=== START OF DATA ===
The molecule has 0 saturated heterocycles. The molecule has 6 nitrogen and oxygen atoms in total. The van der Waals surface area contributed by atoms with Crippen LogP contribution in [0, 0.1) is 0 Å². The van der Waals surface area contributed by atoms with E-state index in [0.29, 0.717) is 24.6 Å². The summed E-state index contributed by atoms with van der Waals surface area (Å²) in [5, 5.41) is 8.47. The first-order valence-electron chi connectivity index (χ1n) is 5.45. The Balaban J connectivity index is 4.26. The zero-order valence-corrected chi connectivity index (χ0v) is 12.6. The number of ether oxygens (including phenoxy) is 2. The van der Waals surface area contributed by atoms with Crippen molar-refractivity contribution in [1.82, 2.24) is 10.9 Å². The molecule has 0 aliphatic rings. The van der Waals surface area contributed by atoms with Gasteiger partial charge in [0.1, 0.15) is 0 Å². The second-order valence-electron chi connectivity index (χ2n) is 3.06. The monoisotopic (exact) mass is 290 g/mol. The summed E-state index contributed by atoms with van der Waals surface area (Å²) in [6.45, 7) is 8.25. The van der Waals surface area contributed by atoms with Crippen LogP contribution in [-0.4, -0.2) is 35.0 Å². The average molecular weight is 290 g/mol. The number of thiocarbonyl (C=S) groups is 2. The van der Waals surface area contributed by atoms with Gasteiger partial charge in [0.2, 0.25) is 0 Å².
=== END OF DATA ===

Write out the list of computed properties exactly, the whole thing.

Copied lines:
The molecule has 0 saturated heterocycles. The molecule has 6 nitrogen and oxygen atoms in total. The van der Waals surface area contributed by atoms with Crippen LogP contribution in [0, 0.1) is 0 Å². The van der Waals surface area contributed by atoms with E-state index in [0.29, 0.717) is 24.6 Å². The summed E-state index contributed by atoms with van der Waals surface area (Å²) in [5, 5.41) is 8.47. The first-order valence-electron chi connectivity index (χ1n) is 5.45. The Balaban J connectivity index is 4.26. The zero-order valence-corrected chi connectivity index (χ0v) is 12.6. The number of ether oxygens (including phenoxy) is 2. The van der Waals surface area contributed by atoms with Crippen molar-refractivity contribution in [1.82, 2.24) is 10.9 Å². The molecule has 0 aliphatic rings. The van der Waals surface area contributed by atoms with Gasteiger partial charge in [0.1, 0.15) is 0 Å². The second-order valence-electron chi connectivity index (χ2n) is 3.06. The monoisotopic (exact) mass is 290 g/mol. The summed E-state index contributed by atoms with van der Waals surface area (Å²) in [6.45, 7) is 8.25. The van der Waals surface area contributed by atoms with Crippen LogP contribution in [-0.4, -0.2) is 35.0 Å². The average molecular weight is 290 g/mol. The number of thiocarbonyl (C=S) groups is 2. The van der Waals surface area contributed by atoms with Gasteiger partial charge in [0.2, 0.25) is 0 Å².